In 1961 Harry Saltzman and Albert R. Broccoli formed Danjaq together to produce the first James Bond film. The name Danjaq was the first three letters from their wife's name Dana and Jacqueline.
Harry Saltzman had an option for the James Bond books that was running out and Albert R. Broccoli used his contacts with United Artists to make sure they had the funds to produce the film and a world wide distributor to make the film accessible to cinema owners.
Ian Fleming had tried to get his creation sold to a film or television producer for a long time and the only thing he had managed to sell was the first story Casino Royale that had been made into a one hour live TV broadcasting in the US in 1954. He was in other words also keen on getting a contract signed.
Fleming also had problems with a lawsuit at the time and was accused of stealing the story for his latest book Thunderball and a very costly trial was on its way. Therefore the story Thunderball were not able to be included in the contract either.
On June 9, 1961 Flemings US agent created a contract to sell the rights to use his creation on film. The contract was quite simple and consisted of three parts.
1. Ian Fleming received $50,000 as a signing fee for the option.
2. When the film went into production Ian Fleming received another $100 000 for the film rights.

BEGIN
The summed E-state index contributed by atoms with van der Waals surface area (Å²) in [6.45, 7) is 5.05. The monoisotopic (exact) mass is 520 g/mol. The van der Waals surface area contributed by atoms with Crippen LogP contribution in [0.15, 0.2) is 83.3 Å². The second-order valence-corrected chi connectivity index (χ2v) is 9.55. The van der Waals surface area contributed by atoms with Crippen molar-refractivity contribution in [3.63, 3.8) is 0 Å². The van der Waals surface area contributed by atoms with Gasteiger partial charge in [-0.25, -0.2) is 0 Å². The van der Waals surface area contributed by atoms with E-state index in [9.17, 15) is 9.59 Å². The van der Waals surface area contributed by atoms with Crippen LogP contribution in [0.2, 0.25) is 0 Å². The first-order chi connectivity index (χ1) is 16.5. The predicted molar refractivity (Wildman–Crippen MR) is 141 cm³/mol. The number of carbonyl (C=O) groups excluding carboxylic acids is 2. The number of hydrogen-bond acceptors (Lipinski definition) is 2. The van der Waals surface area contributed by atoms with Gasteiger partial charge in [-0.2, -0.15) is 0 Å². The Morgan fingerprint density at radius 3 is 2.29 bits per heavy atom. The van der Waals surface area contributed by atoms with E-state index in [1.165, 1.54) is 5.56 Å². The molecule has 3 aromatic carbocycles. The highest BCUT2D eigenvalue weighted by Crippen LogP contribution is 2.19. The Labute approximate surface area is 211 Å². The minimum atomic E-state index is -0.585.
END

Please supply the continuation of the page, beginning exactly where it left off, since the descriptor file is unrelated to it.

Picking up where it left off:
3. Ian Fleming would receive 5% of the producers profits.
Now it is that third rule that made me write this blog post. I am truly curious to know if the Ian Fleming estate still receives 5% from each Bond film being made or if they at least receive 5% of a the incomes Dr. No makes every year from broadcasting, VHS, DVD and Bluray sales. In that case the Fleming estate is still in truly great shape.
Nowadays when you draw up these types of contracts you usually write that "all upcoming release formats are included" making sure to follow the trends and not being left out.
Does anybody know if the Ian Fleming estate still makes profit from the James Bond films? Have they ever comment on this?
Below is a press photo created to look like Ian Fleming is signing the contract for his creation. In real life this was signed long before Sean Connery was chosen to play the lead.
Post a Comment